Why do so many outstanding Chinese companies end up going public overseas? After all, they do most of their business in China. Chinese investors are undoubtedly more familiar with their operating models, and their valuations are generally higher than others in overseas capital markets. Why don’t they list closer to home? One of the important reasons for this is that many overseas capital markets operate a registration system. As long as the information disclosed by prospective IPO companies is generally accurate, they can ultimately be qualified to list. Whether a company can finally go public depends on whether or not it can gather enough participatory investors. This means that IPO companies do not need to falsify data or whitewash their performance, as long as they can convince investors to accept their business model and can negotiate a decent IPO share price. We see significant numbers of loss-making Chinese companies listing overseas, even to the point of being highly sought after by investors.
In fact, we should also consider that listing is an expensive thing to do. It involves professional preparation by accountants, lawyers and securities companies, all of which costs money. If a company is already making good money, why would it pay such a lot to access funding from the market? Wouldn’t it be better to use their own funds if they have them? From an operating point of view, it is precisely these “loss-making” companies that are in need of financing. From this point of view, A shares demonstrate a mismatch in resource allocation.
Finance is the beating heart of the modern economy. Its role in allocating funds to the most efficient sectors helps the economy develop better and faster. If those getting funding are not the most efficient companies, and the most efficient companies lack money, then China’s capital markets are surely in need of reform.
Over the years, insightful commentators have appealed for China’s capital markets to switch from an approval to a registration system. Unfortunately we are still waiting for this to happen. According to media reports, the original schedule was for the A-share market to begin a registration system on February 28, 2018. However, on February 23, the Chairman of the Securities and Futures Commission, Liu Shiyu, suggested that implementation of the relevant reform would be delayed for two years until February 2020. On February 29, the proposal was passed by the Standing Committee of the National People’s Congress, which means that the registration system reform is no longer waiting just around the corner. In response, Wu Xiaoling, former deputy governor of the Central Bank and deputy chairman of the National People’s Congress Financial and Economic Committee, expressed her regret and view that the implementation of the IPO registration system did not need to be delayed for another two years.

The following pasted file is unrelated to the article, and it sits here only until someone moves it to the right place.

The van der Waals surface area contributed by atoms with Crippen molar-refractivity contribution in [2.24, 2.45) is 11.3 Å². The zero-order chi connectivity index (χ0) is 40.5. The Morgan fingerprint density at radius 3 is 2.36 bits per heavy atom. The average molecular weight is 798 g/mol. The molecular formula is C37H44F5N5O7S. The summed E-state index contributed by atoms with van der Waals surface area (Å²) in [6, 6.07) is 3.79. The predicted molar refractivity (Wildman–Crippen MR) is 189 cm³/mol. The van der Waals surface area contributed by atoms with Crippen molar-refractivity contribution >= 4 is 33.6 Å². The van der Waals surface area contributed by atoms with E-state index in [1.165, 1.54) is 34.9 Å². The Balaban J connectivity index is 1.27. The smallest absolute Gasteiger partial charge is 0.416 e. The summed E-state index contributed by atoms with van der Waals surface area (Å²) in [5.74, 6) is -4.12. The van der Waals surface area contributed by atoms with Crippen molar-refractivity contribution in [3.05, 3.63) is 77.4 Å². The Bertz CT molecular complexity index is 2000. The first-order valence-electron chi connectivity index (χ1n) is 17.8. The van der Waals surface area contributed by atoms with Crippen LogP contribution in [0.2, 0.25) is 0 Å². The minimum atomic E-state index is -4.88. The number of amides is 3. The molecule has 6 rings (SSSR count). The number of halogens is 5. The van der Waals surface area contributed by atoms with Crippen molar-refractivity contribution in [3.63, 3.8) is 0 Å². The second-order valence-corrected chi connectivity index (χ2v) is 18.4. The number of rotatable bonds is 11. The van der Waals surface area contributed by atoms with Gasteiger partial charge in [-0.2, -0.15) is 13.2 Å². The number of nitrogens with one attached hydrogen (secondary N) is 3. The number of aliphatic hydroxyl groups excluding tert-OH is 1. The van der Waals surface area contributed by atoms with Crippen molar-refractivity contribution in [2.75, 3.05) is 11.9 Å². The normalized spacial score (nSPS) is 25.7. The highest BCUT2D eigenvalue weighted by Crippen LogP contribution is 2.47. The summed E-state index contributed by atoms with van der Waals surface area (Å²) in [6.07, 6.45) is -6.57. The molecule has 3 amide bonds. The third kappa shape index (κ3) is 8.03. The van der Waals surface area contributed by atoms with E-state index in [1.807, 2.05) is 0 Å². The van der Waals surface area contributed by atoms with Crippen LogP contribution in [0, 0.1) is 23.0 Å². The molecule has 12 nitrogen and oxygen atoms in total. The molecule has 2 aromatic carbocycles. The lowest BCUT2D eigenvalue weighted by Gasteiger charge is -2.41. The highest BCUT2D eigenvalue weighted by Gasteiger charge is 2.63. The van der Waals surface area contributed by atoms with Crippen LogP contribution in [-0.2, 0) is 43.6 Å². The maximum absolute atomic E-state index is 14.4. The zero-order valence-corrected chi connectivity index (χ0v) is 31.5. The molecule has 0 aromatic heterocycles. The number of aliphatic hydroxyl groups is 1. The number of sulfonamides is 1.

We fully agree with Ms. Wu’s point of view. Everyone knows that China’s financial system needs reform. However, where there are pockets of consensus, there will also be pockets of disagreement. The change from approval to registration in the IPO system is one of the issues with the highest levels of consensus. Since we want to raise economic efficiency, get more out with less input and improve the quality of economic development, why is there such hesitation over a fairly simple registration issue? If such a small thing cannot be changed, what about more substantial reforms, such as reform of the banking system? The journey of a thousand miles begins with a single step. We very much hope that China’s decision-makers will accelerate reform of the IPO registration system, and at the very least not wait until 2020 to implement it. If they do, their commitment to its reform is just an empty phrase. The ultimate victims will be China’s outstanding companies, Chinese investors and the Chinese economy.